At least they have a decent sense of humor: https://www.bloomberg.com/news/articles/2021-09-23/xi-s-u-s-envoy-invokes-lincoln-in-declaring-china-a-democracy

 

Meantime: https://www.bloomberg.com/news/articles/2021-09-19/xi-s-celebrity-crackdown-no-match-for-universal-studios-in-china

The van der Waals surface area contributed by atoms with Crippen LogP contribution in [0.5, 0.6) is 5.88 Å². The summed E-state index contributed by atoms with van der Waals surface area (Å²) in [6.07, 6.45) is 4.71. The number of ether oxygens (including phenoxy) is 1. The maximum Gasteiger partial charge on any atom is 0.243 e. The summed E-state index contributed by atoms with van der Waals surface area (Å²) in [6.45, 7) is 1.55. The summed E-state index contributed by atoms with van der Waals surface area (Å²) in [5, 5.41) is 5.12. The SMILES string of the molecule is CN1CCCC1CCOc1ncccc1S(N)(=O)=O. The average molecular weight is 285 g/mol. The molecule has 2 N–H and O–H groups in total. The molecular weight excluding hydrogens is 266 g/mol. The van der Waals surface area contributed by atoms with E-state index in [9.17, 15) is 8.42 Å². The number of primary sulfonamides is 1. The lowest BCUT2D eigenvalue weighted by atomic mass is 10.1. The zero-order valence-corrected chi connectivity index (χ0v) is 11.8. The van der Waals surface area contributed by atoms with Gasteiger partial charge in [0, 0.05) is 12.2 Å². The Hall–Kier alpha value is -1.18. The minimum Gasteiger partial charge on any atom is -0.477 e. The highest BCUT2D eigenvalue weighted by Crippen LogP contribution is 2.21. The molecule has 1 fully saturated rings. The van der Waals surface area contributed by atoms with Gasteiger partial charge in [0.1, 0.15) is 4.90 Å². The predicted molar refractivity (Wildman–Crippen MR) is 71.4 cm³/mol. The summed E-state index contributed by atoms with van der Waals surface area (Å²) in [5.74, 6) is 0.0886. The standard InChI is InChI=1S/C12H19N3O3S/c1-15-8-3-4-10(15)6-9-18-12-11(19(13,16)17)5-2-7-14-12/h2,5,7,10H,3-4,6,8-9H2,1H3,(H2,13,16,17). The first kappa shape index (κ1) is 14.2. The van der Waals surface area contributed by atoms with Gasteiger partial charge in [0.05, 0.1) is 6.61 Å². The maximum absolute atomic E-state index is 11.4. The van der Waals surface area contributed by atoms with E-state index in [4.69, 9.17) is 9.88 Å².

"As President Xi Jinping’s government looks to tame China’s celebrities, the popularity of a new Universal Studios theme park in Beijing shows Hollywood’s enduring soft power among the nation’s 1.4 billion people. Tickets for the grand opening on Monday, priced at 638 yuan ($99), sold out within 30 minutes of going online last week -- as did rooms costing as much as 20,000 yuan at the resort’s two hotels, according to state-run media. Fliggy, an online travel site operated by Alibaba Group Holding Ltd., last week apologized for overselling the 500 yuan Universal Express Pass that lets visitor skip lines.  The park became the most-searched topic on China’s Twitter-like platform Weibo on Monday morning, as hundreds of visitors queued for entrance in the rain while those inside posted videos of “Harry Potter” experiences. A grand opening ceremony was attended by top officials, including Beijing party chief Cai Qi, according to state-backed news outlet The Paper. The surging demand underscores the challenge Xi faces in dampening the appetite for celebrities among the general public, as the Communist Party looks to curtail foreign influences and promote the concept of “common prosperity.” A commentary published widely in state-run media last month warned against “fan culture” and “worshiping Western culture.” The popularity of the Universal Studios theme park shows resistance to the Communist Party’s tightening of cultural standards after decades of allowing Western influences, according to Adam Ni, co-editor of China Neican, a newsletter on Chinese public policy issues. “As powerful as the party is, it will have to contend with countless everyday decisions by the Chinese, which would together make up the moral fabric of the People’s Republic,” he said. In the lead-up to the park’s public opening, dozens of Chinese celebrities -- including “Crouching Tiger” actress Zhang Ziyi and supermodel Liu Wen -- visited attractions related to “Jurassic Park,” “Transformers” and “Harry Potter.” Photos of other guests dressed in Hogwarts cloaks, and posing with “Minions” and “Megatron” characters, became trending topics on China’s Twitter-like Weibo. “Universal Beijing Resort is popular with the Chinese because there is part of the global culture that the Chinese thirst for,” Ni added. “Beijing is trying to reinforce this dichotomy between ‘Chinese’ and ‘foreign,’ but there is still much admiration and curiosity for foreign cultures in China. So the public attitude towards Western culture is two-faced.” The project, which is expected to attract 30 million visitors a year, is a joint venture between the state-owned Beijing Shouhuan Cultural Tourism Investment Co. and Comcast NBCUniversal. It has been in the works since 2001. China’s newly appointed ambassador to the U.S. last week compared one of the attraction’s roller coasters to bumpy diplomatic ties between Washington and Beijing. “After all tumbling and shakes, the roller coaster came to a soft landing in the end,” Qin Gang, who visited the park before moving to the U.S. in July, wrote on his official Twitter account, signaling a note of optimism. "